Right now biography is going through an interesting stage, as biographers experiment with the form in playful and sometimes outlandish ways. Meanwhile fine biographies of the more conventional type are published every year. Michael Holroyd has described this as the "golden age of biography" (though I see that he has also said recently that "biography is dead").

But there is no biography, recent or otherwise, comparable to The Life of Samuel Johnson. As I write in the concluding sentence of my book, never again will there be such a combination of subject, author, and opportunity.

Would you agree with Carlyle's claim that Boswell's The Life of Samuel Johnson is a book "beyond any other product of the eighteenth century"?

No. How can you compare works as different as, say, Tristram Shandy and The Life of Samuel Johnson? I don't think it's profitable to rate books in this way. But I am sure that The Life of Samuel Johnson is a masterpiece, one of the outstanding books of its own or any century, a work that continues to delight and enrich readers more than two hundred years after it was written.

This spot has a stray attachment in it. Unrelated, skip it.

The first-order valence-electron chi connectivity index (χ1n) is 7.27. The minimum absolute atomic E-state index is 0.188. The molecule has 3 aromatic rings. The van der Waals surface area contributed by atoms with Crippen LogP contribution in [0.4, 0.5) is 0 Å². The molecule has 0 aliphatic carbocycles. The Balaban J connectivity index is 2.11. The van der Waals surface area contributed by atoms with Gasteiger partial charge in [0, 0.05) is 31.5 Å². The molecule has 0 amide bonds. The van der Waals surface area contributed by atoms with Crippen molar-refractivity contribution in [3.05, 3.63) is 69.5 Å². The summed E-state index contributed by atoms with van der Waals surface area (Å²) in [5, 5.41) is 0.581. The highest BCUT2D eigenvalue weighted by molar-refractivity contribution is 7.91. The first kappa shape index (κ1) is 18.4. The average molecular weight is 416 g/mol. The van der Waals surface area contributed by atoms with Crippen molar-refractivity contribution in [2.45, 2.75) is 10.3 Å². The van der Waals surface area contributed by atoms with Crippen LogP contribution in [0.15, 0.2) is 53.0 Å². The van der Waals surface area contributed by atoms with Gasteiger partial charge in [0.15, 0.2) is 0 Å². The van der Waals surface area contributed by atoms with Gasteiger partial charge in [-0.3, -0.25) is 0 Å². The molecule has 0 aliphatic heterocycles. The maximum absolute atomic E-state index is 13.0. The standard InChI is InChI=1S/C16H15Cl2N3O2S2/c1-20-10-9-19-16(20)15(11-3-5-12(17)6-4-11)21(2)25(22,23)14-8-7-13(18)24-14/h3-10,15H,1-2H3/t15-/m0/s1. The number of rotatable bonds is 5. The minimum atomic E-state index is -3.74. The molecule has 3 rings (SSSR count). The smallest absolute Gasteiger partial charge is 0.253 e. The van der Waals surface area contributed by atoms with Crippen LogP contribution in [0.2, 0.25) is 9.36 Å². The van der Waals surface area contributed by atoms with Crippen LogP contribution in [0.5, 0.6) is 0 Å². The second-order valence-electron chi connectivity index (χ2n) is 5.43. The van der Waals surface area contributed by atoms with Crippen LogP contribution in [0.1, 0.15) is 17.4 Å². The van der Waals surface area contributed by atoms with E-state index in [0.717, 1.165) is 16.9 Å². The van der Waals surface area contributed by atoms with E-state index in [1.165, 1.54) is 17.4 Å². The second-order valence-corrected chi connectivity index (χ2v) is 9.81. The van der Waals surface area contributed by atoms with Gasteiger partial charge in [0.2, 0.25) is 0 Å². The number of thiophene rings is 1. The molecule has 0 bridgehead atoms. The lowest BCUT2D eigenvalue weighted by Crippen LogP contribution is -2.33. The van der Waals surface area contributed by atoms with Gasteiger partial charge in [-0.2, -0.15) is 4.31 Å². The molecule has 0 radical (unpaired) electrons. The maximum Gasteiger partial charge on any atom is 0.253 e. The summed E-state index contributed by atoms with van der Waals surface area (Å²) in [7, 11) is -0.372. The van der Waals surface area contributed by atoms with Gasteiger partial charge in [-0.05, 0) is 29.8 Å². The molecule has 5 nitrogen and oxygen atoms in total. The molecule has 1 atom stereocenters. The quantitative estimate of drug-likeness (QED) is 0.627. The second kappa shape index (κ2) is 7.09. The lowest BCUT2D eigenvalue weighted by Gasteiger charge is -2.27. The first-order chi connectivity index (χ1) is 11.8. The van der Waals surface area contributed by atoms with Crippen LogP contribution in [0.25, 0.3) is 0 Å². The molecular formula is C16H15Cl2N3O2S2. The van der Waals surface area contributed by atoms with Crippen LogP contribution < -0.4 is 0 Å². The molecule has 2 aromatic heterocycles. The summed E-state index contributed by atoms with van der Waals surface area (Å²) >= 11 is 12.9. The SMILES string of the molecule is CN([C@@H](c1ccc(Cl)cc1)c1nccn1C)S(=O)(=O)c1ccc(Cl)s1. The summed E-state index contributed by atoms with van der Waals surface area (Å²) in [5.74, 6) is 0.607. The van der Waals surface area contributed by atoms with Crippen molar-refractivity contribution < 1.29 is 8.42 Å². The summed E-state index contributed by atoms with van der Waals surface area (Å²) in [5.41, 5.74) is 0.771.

You argue that Boswell was a kind of pre-Freudian Freudian, "the first biographer to attempt to tell the whole truth about his subject, to portray his lapses, his blemishes, and his weaknesses as well as his great qualities: an aim we take for granted today, but in Boswell's time a startling innovation." What prompted Boswell to take such an unprecedented approach, and to persist in it? Why did he feel a similar need to expose himself so completely in his journals?